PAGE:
For Nystagmus Awareness Day 2023 we’re giving you the opportunity to share your nystagmus story to help others understand the condition better.
You can share your story here
This is Vivien’s story …
My nystagmus journey began with the birth of our eldest son Sam in August 1983. At first, all was well but at three months old his eyes developed a wobble – and we were referred to a local eye consultant.
The consultant told us Sam had nystagmus – a condition of which we had never heard – and added that he had a “fifty per cent chance of normal school” (I subsequently discovered that was a meaningless statement – by the time Sam was born most children with nystagmus were going to mainstream school). I found it very hard to find out anything about the condition. These were pre-internet days – I felt isolated and alone.
It took a long time to find out that Sam’s diagnosis of nystagmus was only part of the story. As he developed, it became clear that he was acutely light sensitive – to the point that he could not see in daylight. We finally established when he was nearly two years old – at Moorfields – that he had a condition called cone dysfunction, meaning quite simply that the cones of his eyes did not work and explained why he was blind in sunlight. The consultant who told us this added that we had a one in four chance of our children having the condition. This came as another shock – until then we had been told that Sam’s eye condition was a one-off. We did go on to have another son, Max, who did not inherit the condition.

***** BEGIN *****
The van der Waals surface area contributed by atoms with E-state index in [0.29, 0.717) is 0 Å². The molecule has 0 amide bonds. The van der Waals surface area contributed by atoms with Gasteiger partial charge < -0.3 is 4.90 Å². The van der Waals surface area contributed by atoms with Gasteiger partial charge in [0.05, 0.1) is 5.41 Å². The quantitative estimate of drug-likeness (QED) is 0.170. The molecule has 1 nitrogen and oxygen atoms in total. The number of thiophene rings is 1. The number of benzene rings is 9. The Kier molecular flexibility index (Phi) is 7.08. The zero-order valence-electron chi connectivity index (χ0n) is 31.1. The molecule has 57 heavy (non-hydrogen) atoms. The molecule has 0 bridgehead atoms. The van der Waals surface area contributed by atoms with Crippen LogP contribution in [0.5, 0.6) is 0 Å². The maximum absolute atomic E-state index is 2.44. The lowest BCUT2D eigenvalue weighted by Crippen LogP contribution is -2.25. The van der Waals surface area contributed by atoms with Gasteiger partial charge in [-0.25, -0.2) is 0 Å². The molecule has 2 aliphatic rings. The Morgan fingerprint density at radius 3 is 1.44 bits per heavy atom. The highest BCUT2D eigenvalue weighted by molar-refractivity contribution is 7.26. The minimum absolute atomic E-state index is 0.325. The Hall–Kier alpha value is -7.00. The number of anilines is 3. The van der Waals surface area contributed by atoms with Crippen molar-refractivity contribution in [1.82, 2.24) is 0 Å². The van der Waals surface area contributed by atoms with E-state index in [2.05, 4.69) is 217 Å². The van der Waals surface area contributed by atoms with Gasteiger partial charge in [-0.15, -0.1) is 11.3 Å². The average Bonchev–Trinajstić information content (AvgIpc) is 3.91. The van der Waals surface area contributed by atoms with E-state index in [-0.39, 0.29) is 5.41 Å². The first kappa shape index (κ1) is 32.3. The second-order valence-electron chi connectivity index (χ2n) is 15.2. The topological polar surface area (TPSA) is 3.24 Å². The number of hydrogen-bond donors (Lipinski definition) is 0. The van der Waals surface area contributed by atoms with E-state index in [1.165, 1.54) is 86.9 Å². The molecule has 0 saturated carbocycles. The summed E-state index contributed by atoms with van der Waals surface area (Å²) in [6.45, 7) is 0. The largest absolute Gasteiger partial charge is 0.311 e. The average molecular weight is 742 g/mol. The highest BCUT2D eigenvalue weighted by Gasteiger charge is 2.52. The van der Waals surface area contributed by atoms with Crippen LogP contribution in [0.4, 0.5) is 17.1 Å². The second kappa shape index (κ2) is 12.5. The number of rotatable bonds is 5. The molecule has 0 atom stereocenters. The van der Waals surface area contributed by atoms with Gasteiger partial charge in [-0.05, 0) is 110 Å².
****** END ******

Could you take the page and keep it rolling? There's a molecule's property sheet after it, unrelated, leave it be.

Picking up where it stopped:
We travelled everywhere to find out more about our son’s eye condition. We went to Manchester University and to the London Refraction Hospital (LRH) – now the Institute of Optometry. It was as a result of a conversation at the LRH that what we now know as the Nystagmus Network was born. Ron Mallett and I agreed that a support group for people with nystagmus and their families would be a good thing and he sent me names and addresses from his patient list of people he thought might want to help. (With the advent of data protection, this wouldn’t happen today!) There was an enthusiastic response to my letter and it led to the first meeting of what was then called the Nystagmus Action Group in November 1984 at LRH. The Group was to go on to develop into the charity we know today.
Meanwhile, we were learning more and more about Sam’s eye condition. We transferred to Guy’s Hospital, where a consultant was taking a special interest in nystagmus. We agreed with him that Sam’s tinted black glasses with leather side-pieces, while effective, caused people to stare and were not a long-term solution. The consultant suggested tinted contact lenses, which he could top up with sunglasses, and special lenses were created by Guy’s for Sam. We were delighted – they improved his vision and Sam soon learned to put them in himself.
Sam did go to mainstream school – a primary school with a support unit for the visually impaired – and this special support continued at the secondary school he went to. He was able to go to university and got his first job working in Parliament. He stayed there for 15 years and now has a senior role at the Health Security Agency. To say we are proud of him is an understatement!